Pictured is a diagram that shows how the three components in the Motoflux motor interact to produce rotational torque powered by permanent magnets. Photo: Courtesy of Mike Corbin

Mike Corbin, one of Hollister’s best-known business owners who has been a household name in the motorcycle world for decades, recently introduced his “proof of concept” prototype for a magnetically powered motor that he thinks will revolutionize the electric vehicle industry. 

Known as the Corbin Motoflux Principle, Corbin secured a U.S. patent for the motor a couple years ago. The Motoflux principle uses a three-component design that incorporates a radial director that distorts the magnetic lines of flux in the armature, Corbin explained in a series of videos he rolled out this week for Motoflux’s public reveal. As the flux lines seek to shorten and tighten, the armature is drawn forward to the next closest pole tip of the stator. As a result, the Motoflux device has shown a torque output increase of four to 25 times more than input. 

These gains, Corbin explains, are produced solely from the power of the permanent magnets inside the Motoflux motor.

“(We) want to extract power from the force stored in permanent magnets,” Corbin said. “The Motoflux principle gives us a way to get a magnetic field to rotate and give us torque.”

Motoflux has the potential to become the industry standard for clean-energy travel, Corbin said. The Motoflux motor consumes a fraction of the power that most commercial electric vehicle motors require, and thus needs very little energy storage, Corbin explained.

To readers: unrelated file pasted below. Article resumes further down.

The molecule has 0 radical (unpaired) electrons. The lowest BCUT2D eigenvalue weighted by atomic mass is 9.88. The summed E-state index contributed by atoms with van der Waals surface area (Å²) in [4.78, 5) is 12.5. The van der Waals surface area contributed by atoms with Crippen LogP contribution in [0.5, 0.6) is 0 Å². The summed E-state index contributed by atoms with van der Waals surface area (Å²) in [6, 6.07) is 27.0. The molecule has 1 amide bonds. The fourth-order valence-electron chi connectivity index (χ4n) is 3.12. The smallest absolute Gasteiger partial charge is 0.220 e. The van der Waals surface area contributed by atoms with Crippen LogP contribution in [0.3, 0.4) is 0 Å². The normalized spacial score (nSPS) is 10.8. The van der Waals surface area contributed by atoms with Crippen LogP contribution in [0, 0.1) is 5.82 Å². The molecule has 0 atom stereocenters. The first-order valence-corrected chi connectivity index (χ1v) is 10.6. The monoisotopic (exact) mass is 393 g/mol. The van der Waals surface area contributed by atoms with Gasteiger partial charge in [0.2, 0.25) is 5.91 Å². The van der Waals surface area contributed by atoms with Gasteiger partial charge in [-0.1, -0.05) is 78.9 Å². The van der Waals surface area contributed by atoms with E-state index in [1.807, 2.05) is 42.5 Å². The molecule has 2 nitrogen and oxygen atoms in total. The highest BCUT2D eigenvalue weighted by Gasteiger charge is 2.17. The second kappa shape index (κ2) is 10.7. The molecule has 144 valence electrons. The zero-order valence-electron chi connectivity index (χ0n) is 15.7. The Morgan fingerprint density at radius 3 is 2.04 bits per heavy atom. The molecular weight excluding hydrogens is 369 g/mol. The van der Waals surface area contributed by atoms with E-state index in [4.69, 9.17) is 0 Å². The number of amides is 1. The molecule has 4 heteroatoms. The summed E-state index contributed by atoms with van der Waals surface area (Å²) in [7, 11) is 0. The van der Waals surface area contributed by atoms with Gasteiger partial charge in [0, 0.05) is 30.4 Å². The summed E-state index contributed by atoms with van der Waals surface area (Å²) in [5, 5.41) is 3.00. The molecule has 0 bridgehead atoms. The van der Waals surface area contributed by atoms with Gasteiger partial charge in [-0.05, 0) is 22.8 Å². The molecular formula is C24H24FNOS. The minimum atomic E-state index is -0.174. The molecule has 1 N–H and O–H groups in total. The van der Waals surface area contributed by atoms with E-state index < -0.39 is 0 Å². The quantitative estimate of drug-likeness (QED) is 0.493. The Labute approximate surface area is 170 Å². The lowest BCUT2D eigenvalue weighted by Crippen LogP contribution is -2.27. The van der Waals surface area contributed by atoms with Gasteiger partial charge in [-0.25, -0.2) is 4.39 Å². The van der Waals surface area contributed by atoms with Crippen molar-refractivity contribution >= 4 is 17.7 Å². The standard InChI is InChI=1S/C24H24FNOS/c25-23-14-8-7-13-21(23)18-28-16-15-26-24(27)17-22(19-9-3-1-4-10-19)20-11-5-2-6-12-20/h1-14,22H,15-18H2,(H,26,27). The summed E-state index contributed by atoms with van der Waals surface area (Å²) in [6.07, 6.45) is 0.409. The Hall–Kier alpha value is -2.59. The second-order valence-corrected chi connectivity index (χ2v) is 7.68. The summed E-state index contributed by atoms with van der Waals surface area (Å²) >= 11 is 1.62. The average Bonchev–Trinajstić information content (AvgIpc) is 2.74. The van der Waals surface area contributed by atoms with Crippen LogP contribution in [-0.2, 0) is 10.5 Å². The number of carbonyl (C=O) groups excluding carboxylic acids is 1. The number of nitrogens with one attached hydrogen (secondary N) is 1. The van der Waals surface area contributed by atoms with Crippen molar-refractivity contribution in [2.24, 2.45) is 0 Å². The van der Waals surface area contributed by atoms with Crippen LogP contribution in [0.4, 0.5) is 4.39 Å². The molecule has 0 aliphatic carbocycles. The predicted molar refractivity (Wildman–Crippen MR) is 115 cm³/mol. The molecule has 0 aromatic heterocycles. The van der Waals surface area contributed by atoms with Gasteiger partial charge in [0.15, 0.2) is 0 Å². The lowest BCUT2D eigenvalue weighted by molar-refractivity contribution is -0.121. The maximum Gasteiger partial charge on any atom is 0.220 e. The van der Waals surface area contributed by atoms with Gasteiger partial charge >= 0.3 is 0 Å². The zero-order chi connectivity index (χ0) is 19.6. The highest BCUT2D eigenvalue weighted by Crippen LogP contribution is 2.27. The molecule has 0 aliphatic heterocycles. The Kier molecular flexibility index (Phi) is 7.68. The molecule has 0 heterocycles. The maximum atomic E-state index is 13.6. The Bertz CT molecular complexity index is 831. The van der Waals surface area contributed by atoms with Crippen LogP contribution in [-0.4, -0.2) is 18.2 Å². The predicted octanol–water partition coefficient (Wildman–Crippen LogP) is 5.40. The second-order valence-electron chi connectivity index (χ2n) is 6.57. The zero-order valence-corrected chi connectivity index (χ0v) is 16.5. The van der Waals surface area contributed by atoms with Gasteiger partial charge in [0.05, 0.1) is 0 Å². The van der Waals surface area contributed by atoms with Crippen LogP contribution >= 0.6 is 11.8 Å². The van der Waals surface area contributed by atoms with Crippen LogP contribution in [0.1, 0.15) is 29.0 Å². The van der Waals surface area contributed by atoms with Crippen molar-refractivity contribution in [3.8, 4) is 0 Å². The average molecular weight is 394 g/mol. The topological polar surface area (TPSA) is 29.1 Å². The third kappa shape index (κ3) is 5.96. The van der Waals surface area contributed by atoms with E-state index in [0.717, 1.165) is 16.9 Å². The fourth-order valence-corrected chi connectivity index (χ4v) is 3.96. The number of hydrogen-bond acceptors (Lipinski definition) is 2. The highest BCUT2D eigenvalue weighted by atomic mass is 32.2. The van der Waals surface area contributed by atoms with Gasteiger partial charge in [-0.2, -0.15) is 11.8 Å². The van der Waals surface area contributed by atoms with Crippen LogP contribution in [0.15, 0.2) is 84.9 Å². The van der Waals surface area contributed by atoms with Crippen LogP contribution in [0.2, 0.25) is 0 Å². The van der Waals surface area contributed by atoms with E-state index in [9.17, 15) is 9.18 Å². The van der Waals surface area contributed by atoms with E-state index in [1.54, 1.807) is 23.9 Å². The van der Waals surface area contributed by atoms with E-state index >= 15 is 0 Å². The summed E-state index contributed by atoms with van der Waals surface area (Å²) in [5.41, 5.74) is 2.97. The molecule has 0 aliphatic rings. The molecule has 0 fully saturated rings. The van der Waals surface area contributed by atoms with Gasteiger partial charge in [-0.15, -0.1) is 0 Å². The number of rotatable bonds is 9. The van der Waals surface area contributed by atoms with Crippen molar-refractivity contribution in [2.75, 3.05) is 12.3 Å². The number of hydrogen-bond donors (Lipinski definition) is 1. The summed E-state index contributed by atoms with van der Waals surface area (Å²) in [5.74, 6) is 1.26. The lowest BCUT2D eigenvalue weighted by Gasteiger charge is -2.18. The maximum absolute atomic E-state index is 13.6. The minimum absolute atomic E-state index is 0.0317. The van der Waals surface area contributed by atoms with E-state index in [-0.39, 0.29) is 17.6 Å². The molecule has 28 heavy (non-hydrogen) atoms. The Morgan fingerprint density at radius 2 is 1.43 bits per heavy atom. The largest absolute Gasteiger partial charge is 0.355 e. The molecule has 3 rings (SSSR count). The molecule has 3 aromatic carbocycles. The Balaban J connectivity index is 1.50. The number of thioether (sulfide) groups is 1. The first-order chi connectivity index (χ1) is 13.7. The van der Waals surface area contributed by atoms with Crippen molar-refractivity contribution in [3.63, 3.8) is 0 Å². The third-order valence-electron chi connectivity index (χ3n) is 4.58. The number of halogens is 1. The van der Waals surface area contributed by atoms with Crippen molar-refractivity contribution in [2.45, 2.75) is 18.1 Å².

With more than two million electric vehicles already on the road in the U.S., and sales growing every day, the potential environmental impact of Motoflux is “enormous,” Corbin said. 

“This is the most important thing that’s happened to rotating motors in the last 200 years,” Corbin told this newspaper. “This could take us beyond the electric car. (It runs on) permanent magnets and you don’t need batteries. It could solve all the problems with lithium ion batteries,” such as the expensive costs and the impact of mining limited natural resources required to produce such batteries. 

Pictured is a test bench model of the Corbin Motoflux Principle, which was developed by Hollister business owner and motorcycle industry icon Mike Corbin. Photo: Courtesy of Mike Corbin

Now that the concept is proven, Corbin is trying to get electric motor and vehicle manufacturers interested in Motoflux. The system can easily be incorporated into commercial and mainstream products, he said. The design is scalable and can be adapted for specific uses depending on manufacturers’ and developers’ needs. 

Corbin, of course, is known best in Hollister for bringing his company, Corbin Motorcycle Seats & Accessories, to Technology Parkway in 1998. Having started producing motorcycle seats commercially in 1968, Corbin relocated the rapidly growing enterprise from Castroville to its current 82,000-square-foot headquarters in Hollister out of a need for more space to create seats that are delivered all over the world.